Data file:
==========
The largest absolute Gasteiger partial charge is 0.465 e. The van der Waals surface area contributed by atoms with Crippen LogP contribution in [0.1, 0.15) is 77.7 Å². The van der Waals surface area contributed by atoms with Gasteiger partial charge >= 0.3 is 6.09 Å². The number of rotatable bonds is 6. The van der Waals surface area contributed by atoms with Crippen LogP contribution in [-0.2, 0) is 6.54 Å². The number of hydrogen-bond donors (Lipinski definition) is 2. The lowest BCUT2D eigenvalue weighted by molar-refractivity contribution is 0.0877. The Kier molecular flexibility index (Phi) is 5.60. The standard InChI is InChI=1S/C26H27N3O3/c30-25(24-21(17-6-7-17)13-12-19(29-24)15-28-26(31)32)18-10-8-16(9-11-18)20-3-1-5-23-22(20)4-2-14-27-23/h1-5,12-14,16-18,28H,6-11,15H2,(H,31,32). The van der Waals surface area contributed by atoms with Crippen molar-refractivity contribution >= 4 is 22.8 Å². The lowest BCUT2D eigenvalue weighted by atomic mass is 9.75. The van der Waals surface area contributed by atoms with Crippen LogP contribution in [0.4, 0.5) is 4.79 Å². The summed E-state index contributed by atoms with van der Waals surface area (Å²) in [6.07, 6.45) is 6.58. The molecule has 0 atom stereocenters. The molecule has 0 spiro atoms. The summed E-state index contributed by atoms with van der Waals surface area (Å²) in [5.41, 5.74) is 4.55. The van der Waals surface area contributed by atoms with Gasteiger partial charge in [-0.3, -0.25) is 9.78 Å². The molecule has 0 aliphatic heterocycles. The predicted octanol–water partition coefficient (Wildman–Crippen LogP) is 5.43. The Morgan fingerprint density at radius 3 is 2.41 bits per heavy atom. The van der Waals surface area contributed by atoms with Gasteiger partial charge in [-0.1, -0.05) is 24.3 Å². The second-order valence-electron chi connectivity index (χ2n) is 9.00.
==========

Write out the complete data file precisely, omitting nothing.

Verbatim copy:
The largest absolute Gasteiger partial charge is 0.465 e. The van der Waals surface area contributed by atoms with Crippen LogP contribution in [0.1, 0.15) is 77.7 Å². The van der Waals surface area contributed by atoms with Gasteiger partial charge >= 0.3 is 6.09 Å². The number of rotatable bonds is 6. The van der Waals surface area contributed by atoms with Crippen LogP contribution in [-0.2, 0) is 6.54 Å². The number of hydrogen-bond donors (Lipinski definition) is 2. The lowest BCUT2D eigenvalue weighted by molar-refractivity contribution is 0.0877. The Kier molecular flexibility index (Phi) is 5.60. The standard InChI is InChI=1S/C26H27N3O3/c30-25(24-21(17-6-7-17)13-12-19(29-24)15-28-26(31)32)18-10-8-16(9-11-18)20-3-1-5-23-22(20)4-2-14-27-23/h1-5,12-14,16-18,28H,6-11,15H2,(H,31,32). The van der Waals surface area contributed by atoms with Crippen molar-refractivity contribution >= 4 is 22.8 Å². The lowest BCUT2D eigenvalue weighted by atomic mass is 9.75. The van der Waals surface area contributed by atoms with Crippen LogP contribution in [0.4, 0.5) is 4.79 Å². The summed E-state index contributed by atoms with van der Waals surface area (Å²) in [6.07, 6.45) is 6.58. The molecule has 0 atom stereocenters. The molecule has 0 spiro atoms. The summed E-state index contributed by atoms with van der Waals surface area (Å²) in [5.41, 5.74) is 4.55. The van der Waals surface area contributed by atoms with Gasteiger partial charge in [-0.3, -0.25) is 9.78 Å². The molecule has 0 aliphatic heterocycles. The predicted octanol–water partition coefficient (Wildman–Crippen LogP) is 5.43. The Morgan fingerprint density at radius 3 is 2.41 bits per heavy atom. The van der Waals surface area contributed by atoms with Gasteiger partial charge in [-0.1, -0.05) is 24.3 Å². The second-order valence-electron chi connectivity index (χ2n) is 9.00.